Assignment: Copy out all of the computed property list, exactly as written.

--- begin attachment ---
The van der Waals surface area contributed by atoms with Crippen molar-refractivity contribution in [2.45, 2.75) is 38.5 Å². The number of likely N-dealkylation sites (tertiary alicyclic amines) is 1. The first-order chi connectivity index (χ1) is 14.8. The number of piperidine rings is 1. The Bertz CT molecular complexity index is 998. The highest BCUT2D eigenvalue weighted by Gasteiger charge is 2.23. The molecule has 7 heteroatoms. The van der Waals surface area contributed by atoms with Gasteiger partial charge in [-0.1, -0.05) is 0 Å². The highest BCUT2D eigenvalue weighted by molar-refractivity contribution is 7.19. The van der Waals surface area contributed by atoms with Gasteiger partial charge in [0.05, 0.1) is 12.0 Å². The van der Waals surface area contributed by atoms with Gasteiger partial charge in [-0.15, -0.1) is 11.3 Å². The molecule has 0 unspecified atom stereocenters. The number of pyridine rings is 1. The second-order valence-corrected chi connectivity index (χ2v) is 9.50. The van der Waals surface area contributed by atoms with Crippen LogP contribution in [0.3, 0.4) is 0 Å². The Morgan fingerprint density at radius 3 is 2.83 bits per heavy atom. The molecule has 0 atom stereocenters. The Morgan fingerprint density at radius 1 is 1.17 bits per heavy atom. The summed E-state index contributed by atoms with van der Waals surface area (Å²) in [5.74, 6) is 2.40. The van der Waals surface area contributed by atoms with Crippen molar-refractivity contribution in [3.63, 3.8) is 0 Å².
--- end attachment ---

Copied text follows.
The van der Waals surface area contributed by atoms with Crippen molar-refractivity contribution in [2.45, 2.75) is 38.5 Å². The number of likely N-dealkylation sites (tertiary alicyclic amines) is 1. The first-order chi connectivity index (χ1) is 14.8. The number of piperidine rings is 1. The Bertz CT molecular complexity index is 998. The highest BCUT2D eigenvalue weighted by Gasteiger charge is 2.23. The molecule has 7 heteroatoms. The van der Waals surface area contributed by atoms with Gasteiger partial charge in [-0.1, -0.05) is 0 Å². The highest BCUT2D eigenvalue weighted by molar-refractivity contribution is 7.19. The van der Waals surface area contributed by atoms with Gasteiger partial charge in [0.05, 0.1) is 12.0 Å². The van der Waals surface area contributed by atoms with Gasteiger partial charge in [-0.15, -0.1) is 11.3 Å². The molecule has 0 unspecified atom stereocenters. The number of pyridine rings is 1. The second-order valence-corrected chi connectivity index (χ2v) is 9.50. The van der Waals surface area contributed by atoms with Crippen LogP contribution in [0.3, 0.4) is 0 Å². The Morgan fingerprint density at radius 3 is 2.83 bits per heavy atom. The molecule has 0 atom stereocenters. The Morgan fingerprint density at radius 1 is 1.17 bits per heavy atom. The summed E-state index contributed by atoms with van der Waals surface area (Å²) in [5.74, 6) is 2.40. The van der Waals surface area contributed by atoms with Crippen molar-refractivity contribution in [3.63, 3.8) is 0 Å².